The next Barack Obama?

Newark's Cory Booker wows the Vote Hope crowd with a call for Democrats to inspire voters -- and learn to deliver when they're elected.

Published August 28, 2008 6:37PM (EDT)

DENVER -- Anyone seeking stealth inspiration and a bit of political passion, not to mention a dose of intellect that makes Barack Obama sound like Dan Quayle would have been very lucky, as Salon was, to stumble upon an appearance here by Cory Booker, the mayor of Newark, N.J.

Booker was speaking at an event held by Vote Hope, a PAC founded to help elect Barack Obama president that's now broadening to create an infrastructure that will help propel more minority candidates to elected office. Booker, a charismatic 39-year-old, was introduced by Vote Hope founder Steve Phillips as "the next Barack Obama," even as he was running -- literally -- into the banquet hall.

Once he caught his breath, Booker began a speech that served as an introduction to his unusual story: After playing football at Stanford and attending Oxford as a Rhodes scholar, he arrived in drug- and crime-addled Newark as what he called "an arrogant Yale law student" who chose to live on what he called "a challenged block." After winning an upset victory to become a Newark city councilman, Booker was not the most popular guy on that block, or with Newark's long entrenched and corrupt city government, and told of having his car ticketed and his employees going unpaid.

Booker described his early political life, during which he'd promised his supporters hope and change that he wasn't sure how to deliver, in terms that must have resonated with convention guests here to nominate Obama for president. "I had these people who believed in me so much," Booker said. But as a 20-something kid, he said, he didn't know exactly how to fulfill their expectations. "Every time I'd come to a point where I'd begin to indulge in what I should not be indulging in -- cynicism or skepticism or doubt," he said, a host of elder colleagues "would smack me upside the head."

In a desperate bid to draw attention to the open-air drug trade on his corner, Booker staged a 10-day hunger strike, sleeping in a tent on his corner in a protest that made headlines and brought supporters to join him. "My very cynical friends said it was the only way I could get anyone to sleep with me," he joked.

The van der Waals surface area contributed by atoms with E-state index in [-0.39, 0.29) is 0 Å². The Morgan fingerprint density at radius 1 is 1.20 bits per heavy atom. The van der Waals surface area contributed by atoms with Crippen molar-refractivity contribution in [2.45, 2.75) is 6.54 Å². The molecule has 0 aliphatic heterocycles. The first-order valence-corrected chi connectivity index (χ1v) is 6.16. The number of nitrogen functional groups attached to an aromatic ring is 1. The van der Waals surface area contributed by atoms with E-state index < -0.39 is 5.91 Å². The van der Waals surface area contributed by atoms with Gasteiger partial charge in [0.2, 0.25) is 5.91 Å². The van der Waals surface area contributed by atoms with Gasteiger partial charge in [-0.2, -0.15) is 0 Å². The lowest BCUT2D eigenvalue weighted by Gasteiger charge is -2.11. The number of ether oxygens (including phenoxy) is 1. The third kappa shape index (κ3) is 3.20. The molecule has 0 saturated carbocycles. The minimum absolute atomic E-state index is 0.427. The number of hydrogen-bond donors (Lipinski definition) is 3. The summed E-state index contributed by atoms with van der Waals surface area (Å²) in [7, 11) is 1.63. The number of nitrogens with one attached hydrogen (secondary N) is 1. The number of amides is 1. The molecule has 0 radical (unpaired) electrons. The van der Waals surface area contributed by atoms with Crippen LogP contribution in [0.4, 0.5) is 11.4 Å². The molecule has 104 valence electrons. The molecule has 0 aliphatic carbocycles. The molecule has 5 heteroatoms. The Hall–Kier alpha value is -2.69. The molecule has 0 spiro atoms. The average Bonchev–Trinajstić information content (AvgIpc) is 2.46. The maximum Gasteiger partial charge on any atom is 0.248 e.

Booker's self-introduction touched on many of the quirks that have made him a press darling and a rising star in East Coast (and now national) politics. "I have always loved manifestations of faith," he said, noting that he'd traveled to ashrams in India, and that he was "the only goy head of the L'Chaim Society at Oxford," which is true.

Like Obama, Booker is a rare politician: unwilling to dumb himself down, and in fact eager to let his brains hang out. And, as with Obama, politically and culturally sophisticated audiences -- like the crowd gathered for Vote Hope -- cannot get enough of him. His 20-minute address included references to Langston Hughes, Golda Meir and Martin Luther King Jr., and a remarkable recitation (he said he was paraphrasing, but it sounded right on) of most of the last two pages of James Baldwin's "The Fire Next Time," pages he called his favorite passage of literature, one that he said unlocked "the very secret and power of our country." It's the passage that goes, "One is, after all, emboldened by the spectacle of human history in general, and American Negro history in particular, for it testifies to nothing less than the perpetual achievement of the impossible."

Booker concluded with his own exhortation, saying that "the work of our ancestors is not done. We must now pay the price and make the sacrifices they made so that our children may dream again." Drawing on King's famous line that he had seen the glory of the coming of the Lord, Booker said that it is up to us to "prove our ancestors right and make the most daring dreamers feel that they have underestimated our potential."

It is perhaps the greatest testament to the barriers that have begun to fall around us that Booker didn't sound like he was talking about a distant future but, rather, a very near one.

By Rebecca Traister

Rebecca Traister writes for Salon. She is the author of "Big Girls Don't Cry: The Election that Changed Everything for American Women" (Free Press). Follow @rtraister on Twitter.

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